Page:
Methods: All students (N=29,593) from the 94 SPS schools in grades 3-12 take the annual school climate survey (44.4% male, 45.8% female, 6.5% prefer not to state; 59.2% English at home). Students self-reported their race: 15.1% Asian, 10.7% African American, 6.7% Latino or Hispanic, 14.9% Multiracial, 1.5% Native American, 1.7% Pacific Islander, and 44.9% White. Confirmatory factor analysis (CFA) was used to make initial refinements of the measures. Multiple group CFA models were then used to assess configural, metric, and scalar invariance across gender, language, and racial groups. Results are being used to redevelop the survey to better align with district goals.
Results: The CFA resulted in a five-factor model for climate and a two-factor model for social emotional skills fit the data well (RMSEA=0 .04; CFI=0.92; TLI=0.91), with sufficient factor loadings (0.50-.79) and internal reliability (Cronbach’s Alpha 0.72-0.85). The correlation between high-order global factors for climate and social emotional skills was r=0.61 (p<.001). Multiple group invariance for differences in measurement across racial/ethnic groups supported configural and metric invariance. Fit was substantially worse, however, for models testing scalar invariance model that included equality constraints on intercepts of indicators (RMSEA=0.04, CFI=0.91; TLI=0.91; Cheung & Rensvold, 2002), suggesting that some items differed across racial/ethnic groups in terms of their “severity” with respect to underlying constructs. These results are guiding the reformulation of the constructs of interest to the school district, to align to the local context and practice goals of schools.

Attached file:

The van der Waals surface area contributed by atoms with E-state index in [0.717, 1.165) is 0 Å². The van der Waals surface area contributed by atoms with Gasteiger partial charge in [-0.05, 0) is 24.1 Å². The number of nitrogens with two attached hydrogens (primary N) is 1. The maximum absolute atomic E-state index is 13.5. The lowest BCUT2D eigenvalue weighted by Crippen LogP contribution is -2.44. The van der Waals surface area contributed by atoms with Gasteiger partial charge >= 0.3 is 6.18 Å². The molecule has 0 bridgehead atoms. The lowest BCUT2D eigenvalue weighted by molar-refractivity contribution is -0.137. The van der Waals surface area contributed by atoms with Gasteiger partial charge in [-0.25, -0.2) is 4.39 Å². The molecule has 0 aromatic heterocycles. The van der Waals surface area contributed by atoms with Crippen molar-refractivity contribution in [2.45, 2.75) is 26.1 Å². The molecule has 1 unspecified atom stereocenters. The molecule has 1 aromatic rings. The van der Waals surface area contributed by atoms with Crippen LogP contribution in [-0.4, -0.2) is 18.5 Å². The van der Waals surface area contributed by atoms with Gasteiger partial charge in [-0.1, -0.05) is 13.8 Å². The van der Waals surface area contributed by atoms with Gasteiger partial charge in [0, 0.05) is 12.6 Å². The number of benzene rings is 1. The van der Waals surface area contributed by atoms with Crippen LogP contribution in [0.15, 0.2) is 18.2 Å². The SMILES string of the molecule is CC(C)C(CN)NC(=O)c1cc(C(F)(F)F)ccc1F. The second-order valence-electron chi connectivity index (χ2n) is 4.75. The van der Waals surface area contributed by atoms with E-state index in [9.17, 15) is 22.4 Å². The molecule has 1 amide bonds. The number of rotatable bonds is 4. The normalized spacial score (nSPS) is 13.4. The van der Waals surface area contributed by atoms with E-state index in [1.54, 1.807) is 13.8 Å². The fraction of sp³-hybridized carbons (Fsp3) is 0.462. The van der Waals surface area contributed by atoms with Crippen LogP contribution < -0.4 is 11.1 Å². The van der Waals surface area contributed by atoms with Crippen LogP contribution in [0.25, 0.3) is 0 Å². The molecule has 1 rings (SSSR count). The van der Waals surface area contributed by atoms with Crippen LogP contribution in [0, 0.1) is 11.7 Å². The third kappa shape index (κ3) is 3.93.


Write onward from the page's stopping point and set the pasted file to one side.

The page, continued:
Conclusions: Partnering with SPS resulted in a psychometrically stronger, practice relevant survey, making it more useful to schools as a tool for monitoring progress. Results suggested important areas not captured by the previous survey, such as the importance of identity safety and adult-student relationships especially for historically underserved students of color. Measuring constructs related to equity, and ensuring the survey is relevant to all student groups are first steps towards eliminating the opportunity gap.